Will Prosecutorial Misconduct Result in the Dismissal of a Criminal Case?
Prosecutorial misconduct refers to any actions taken by a prosecutor that violate the ethical rules or legal standards governing the conduct of criminal trials. These actions can range from withholding evidence that would exonerate a defendant, to making false or misleading statements in court, to coercing or bribing witnesses. When such misconduct occurs, it can have serious consequences for the defendants, the prosecutors, and the integrity of the criminal justice system as a whole.
In California, as in most other states, when a defendant believes that a prosecutor has engaged in misconduct, they can raise the issue in a motion to dismiss the charges or for a new trial. The standard for proving prosecutorial misconduct is a high one, and defendants must typically show that the misconduct was both material and prejudicial. In other words, the misconduct must have been significant enough to have affected the outcome of the trial, and the defendant must have been harmed by it.
One of the most common forms of prosecutorial misconduct is known as “Brady violation.” This refers to a failure by the prosecution to disclose evidence that is favorable to the defense, and that is material to the guilt or innocence of the defendant. This includes evidence that would tend to exculpate the defendant, or that would impeach the credibility of the prosecution’s witnesses. When a Brady violation is found, courts will usually order a new trial.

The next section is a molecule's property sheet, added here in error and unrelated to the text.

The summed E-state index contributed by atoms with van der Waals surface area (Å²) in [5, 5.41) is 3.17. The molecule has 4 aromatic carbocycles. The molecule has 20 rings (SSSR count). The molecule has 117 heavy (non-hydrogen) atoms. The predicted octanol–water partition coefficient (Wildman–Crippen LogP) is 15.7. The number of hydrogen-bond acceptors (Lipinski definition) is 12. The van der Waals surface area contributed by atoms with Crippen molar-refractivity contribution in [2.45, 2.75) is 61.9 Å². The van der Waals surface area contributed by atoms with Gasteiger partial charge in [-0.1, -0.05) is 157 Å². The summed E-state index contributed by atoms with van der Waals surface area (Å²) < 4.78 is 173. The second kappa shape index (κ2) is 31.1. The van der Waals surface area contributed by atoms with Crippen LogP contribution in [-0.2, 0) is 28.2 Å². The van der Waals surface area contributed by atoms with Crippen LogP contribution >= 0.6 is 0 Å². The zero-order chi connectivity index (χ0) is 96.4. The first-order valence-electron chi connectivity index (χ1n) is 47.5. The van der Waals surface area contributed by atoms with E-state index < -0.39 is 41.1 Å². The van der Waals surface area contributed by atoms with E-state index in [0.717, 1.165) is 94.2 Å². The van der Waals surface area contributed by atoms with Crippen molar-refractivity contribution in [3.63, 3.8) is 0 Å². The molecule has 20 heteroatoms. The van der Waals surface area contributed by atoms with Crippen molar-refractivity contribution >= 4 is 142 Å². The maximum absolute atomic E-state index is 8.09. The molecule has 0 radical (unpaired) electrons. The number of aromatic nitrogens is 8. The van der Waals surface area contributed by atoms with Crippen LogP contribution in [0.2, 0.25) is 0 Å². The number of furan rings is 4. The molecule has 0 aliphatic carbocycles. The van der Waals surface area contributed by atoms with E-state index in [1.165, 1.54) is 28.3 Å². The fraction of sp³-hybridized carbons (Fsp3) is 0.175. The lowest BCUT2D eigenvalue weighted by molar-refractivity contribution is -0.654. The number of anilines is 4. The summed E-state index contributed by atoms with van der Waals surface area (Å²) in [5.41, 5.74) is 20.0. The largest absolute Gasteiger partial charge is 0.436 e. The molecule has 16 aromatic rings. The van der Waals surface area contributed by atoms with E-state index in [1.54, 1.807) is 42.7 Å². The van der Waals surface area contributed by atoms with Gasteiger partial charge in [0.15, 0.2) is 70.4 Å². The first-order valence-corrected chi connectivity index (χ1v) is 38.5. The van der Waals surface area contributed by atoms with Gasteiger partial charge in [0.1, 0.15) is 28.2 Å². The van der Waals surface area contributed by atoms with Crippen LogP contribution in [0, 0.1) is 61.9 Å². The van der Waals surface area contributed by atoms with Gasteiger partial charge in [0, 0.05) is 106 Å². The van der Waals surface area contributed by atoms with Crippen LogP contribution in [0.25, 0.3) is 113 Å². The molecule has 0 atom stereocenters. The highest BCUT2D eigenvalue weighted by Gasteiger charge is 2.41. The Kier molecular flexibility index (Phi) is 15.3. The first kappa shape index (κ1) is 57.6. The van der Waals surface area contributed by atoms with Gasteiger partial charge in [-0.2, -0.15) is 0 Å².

Another form of misconduct that can lead to the dismissal of a case is when the prosecutor makes false or misleading statements in court. This can include knowingly presenting perjured testimony, or making statements that are not based on evidence or are intended to mislead the jury. When this type of misconduct is found, courts may dismiss the case or grant a new trial.
Coercing or bribing witnesses is another form of misconduct that can lead to the dismissal of a case. This can include offering a witness leniency in exchange for testifying, or threatening a witness with arrest or prosecution if they do not testify as the prosecution wishes. When this type of misconduct is found, the court will usually dismiss the case or grant a new trial.
However, it is important to note that proving misconduct is not easy, and even if a defendant can show that a prosecutor engaged in misconduct, the court will not automatically dismiss the case or grant a new trial. Instead, the court will consider the nature and extent of the misconduct, as well as the potential impact on the outcome of the trial, in determining whether to dismiss the case or grant a new trial.
Finally, it’s important to note that even when misconduct is proven, it may not result in the dismissal of the case. The court has other remedies, such as ordering a new trial or imposing sanctions on the prosecutor. These remedies will depend on the nature and severity of the misconduct, and the impact on the outcome of the trial.
Attorney John D. Rogers is an Orange County criminal defense attorney. He is a board-certified criminal law specialist by the State Bar of California. His office is located in Newport Beach, CA and he represents clients throughout Southern California in state and federal cases. If you’re seeking legal representation, give the Law Offices of John D. Rogers a call to schedule a free consultation.